This is another area where Keith’s career makes it difficult for Brady and Matthew. Keith was huge, fast and mean. His open-ice hits were crushing. His sons play in a different era. With that in mind, both of them should get top grades for grittiness. Neither takes a shift off. Both battle hard in tight quarters. Both can cycle the puck under pressure. Both will go to the dirty areas to score and remain there. Their teammates know the Tkachuk brothers have their backs.
Keith had good hockey sense. And both Brady and Matthew have shown elite-level hockey sense. As the saying goes, “These guys can play.” They seem to understand what their role should be in all situations. They’re poised under pressure, especially when the game is on the line. They play with an element of maturity about them. When it comes to on-ice smarts, both brothers have been really impressive.
Former NHL GM Doug Risebrough used to say, “In hockey, two plus two does not always equal four.” He observed that certain players who appeared to have all of the component requirements could never put everything together, while other players became much more effective than the sum of their parts. Matthew is an example of the latter. His game has an “extra” dimension beyond his overall talent level. He has the “X-factor.” I remember vividly the championship game at the 2016 Memorial Cup. The Rouyn-Noranda Huskies seemed to have the momentum over Matthew’s London Knights. But in sudden-death overtime, Matthew was the dominant player on the ice, controlling the play and scoring the game-winning goal. Prior to joining the Knights, Matthew was the perfect complement to Auston Matthews on the U.S. under-18 team: he was able to get the puck to Matthews; he sensed when Matthews was tiring and would carry the puck himself; and when older players on USHL teams were trying to rough up Matthews, Matthew arrived in a hurry – and in a foul mood – to stand up for his linemate. Early in his NHL career, the Flames were struggling late in a game and looked fatigued. Matthew turned the game around. He stole the puck, drove to the net and competed for a rebound. He drew a penalty and, even though he wasn’t involved in the power-play winner, he was a prime factor in the victory. I knew then that his NHL career was off and running. Brady has not had the same high-profile opportunities as his older brother. He competes well in big situations, but it remains to be seen whether he can respond in the same seize-the-moment manner as Matthew. Not all good hockey players have the X-factor.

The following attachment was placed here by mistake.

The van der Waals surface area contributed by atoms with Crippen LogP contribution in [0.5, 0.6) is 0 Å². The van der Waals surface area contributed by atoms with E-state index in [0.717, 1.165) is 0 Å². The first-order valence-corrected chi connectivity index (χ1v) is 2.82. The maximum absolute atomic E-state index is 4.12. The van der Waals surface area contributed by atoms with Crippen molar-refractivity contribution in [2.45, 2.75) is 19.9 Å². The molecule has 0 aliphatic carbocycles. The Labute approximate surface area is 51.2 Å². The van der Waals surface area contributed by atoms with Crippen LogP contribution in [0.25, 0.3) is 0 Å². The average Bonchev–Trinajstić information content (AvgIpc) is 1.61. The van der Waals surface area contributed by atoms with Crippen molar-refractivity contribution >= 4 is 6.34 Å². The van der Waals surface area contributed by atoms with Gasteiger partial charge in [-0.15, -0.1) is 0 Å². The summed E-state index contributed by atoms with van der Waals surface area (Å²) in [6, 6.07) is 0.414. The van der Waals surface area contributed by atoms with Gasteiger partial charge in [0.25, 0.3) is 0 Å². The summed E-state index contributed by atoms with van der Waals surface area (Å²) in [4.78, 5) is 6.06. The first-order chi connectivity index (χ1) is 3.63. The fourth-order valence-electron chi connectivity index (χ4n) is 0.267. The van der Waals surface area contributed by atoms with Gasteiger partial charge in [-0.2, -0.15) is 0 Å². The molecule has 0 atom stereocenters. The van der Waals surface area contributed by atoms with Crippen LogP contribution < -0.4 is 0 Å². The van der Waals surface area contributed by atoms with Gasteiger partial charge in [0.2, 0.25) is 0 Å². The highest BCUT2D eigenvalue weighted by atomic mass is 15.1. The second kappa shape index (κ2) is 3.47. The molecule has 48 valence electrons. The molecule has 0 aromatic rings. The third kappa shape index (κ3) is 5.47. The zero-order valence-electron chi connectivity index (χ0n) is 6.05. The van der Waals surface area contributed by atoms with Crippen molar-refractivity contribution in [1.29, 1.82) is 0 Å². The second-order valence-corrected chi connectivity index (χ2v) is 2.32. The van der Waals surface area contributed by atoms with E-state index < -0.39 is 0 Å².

Brady and Matthew Tkachuk meet all of the requirements to become top-line players on high-level teams for many years. Both could become NHL stars. Their skating is good enough and their hockey sense, hand skills, scoring ability and competitiveness are all at the elite level. Neither one is the physical behemoth that their father was, and neither has Keith’s incredibly fluid skating stride for a big man. Brady and Matthew are also playing in a different era of hockey, where strength is more directed to maintaining puck possession and establishing position than it is to pure physicality. By the end of their careers, Brady and Matthew could build on Keith’s legacy and have fans mentioning the Tkachuk name in the same breath as the Sutters, Stastnys, Staals, Hulls and Howes. Take both players for your team if at all possible. If you can only choose one of them, remember the X-factor. Matthew has it. Brady might, but we don’t know yet. Never turn down a player with the X-factor. Grab Matthew right away.
Tom Thompson has been an NHL scout/director/assistant GM since 1985.
This story appears in the November 5, 2018 issue of The Hockey News magazine.